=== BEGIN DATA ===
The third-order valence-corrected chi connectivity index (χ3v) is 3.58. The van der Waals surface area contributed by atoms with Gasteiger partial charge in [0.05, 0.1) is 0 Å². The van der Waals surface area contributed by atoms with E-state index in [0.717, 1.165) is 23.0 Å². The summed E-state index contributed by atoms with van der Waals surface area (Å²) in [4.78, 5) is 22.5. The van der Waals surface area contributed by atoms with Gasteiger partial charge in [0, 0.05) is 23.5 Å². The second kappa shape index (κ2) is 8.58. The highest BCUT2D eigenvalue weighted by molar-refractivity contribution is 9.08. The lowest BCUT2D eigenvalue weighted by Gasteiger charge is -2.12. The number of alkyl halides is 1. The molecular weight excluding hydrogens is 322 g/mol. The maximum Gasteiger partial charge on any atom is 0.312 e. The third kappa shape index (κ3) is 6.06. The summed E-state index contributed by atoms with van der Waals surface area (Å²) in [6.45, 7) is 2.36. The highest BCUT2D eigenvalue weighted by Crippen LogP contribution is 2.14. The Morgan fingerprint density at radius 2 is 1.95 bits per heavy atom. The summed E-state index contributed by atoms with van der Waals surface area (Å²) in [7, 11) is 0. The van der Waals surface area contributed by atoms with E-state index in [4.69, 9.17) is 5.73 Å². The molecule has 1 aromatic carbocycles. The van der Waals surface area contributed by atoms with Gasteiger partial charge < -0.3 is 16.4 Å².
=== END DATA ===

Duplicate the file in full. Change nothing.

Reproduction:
The third-order valence-corrected chi connectivity index (χ3v) is 3.58. The van der Waals surface area contributed by atoms with Gasteiger partial charge in [0.05, 0.1) is 0 Å². The van der Waals surface area contributed by atoms with E-state index in [0.717, 1.165) is 23.0 Å². The summed E-state index contributed by atoms with van der Waals surface area (Å²) in [4.78, 5) is 22.5. The van der Waals surface area contributed by atoms with Gasteiger partial charge in [0, 0.05) is 23.5 Å². The second kappa shape index (κ2) is 8.58. The highest BCUT2D eigenvalue weighted by molar-refractivity contribution is 9.08. The lowest BCUT2D eigenvalue weighted by Gasteiger charge is -2.12. The number of alkyl halides is 1. The molecular weight excluding hydrogens is 322 g/mol. The maximum Gasteiger partial charge on any atom is 0.312 e. The third kappa shape index (κ3) is 6.06. The summed E-state index contributed by atoms with van der Waals surface area (Å²) in [6.45, 7) is 2.36. The highest BCUT2D eigenvalue weighted by Crippen LogP contribution is 2.14. The Morgan fingerprint density at radius 2 is 1.95 bits per heavy atom. The summed E-state index contributed by atoms with van der Waals surface area (Å²) in [7, 11) is 0. The van der Waals surface area contributed by atoms with E-state index in [4.69, 9.17) is 5.73 Å². The molecule has 1 aromatic carbocycles. The van der Waals surface area contributed by atoms with Gasteiger partial charge < -0.3 is 16.4 Å².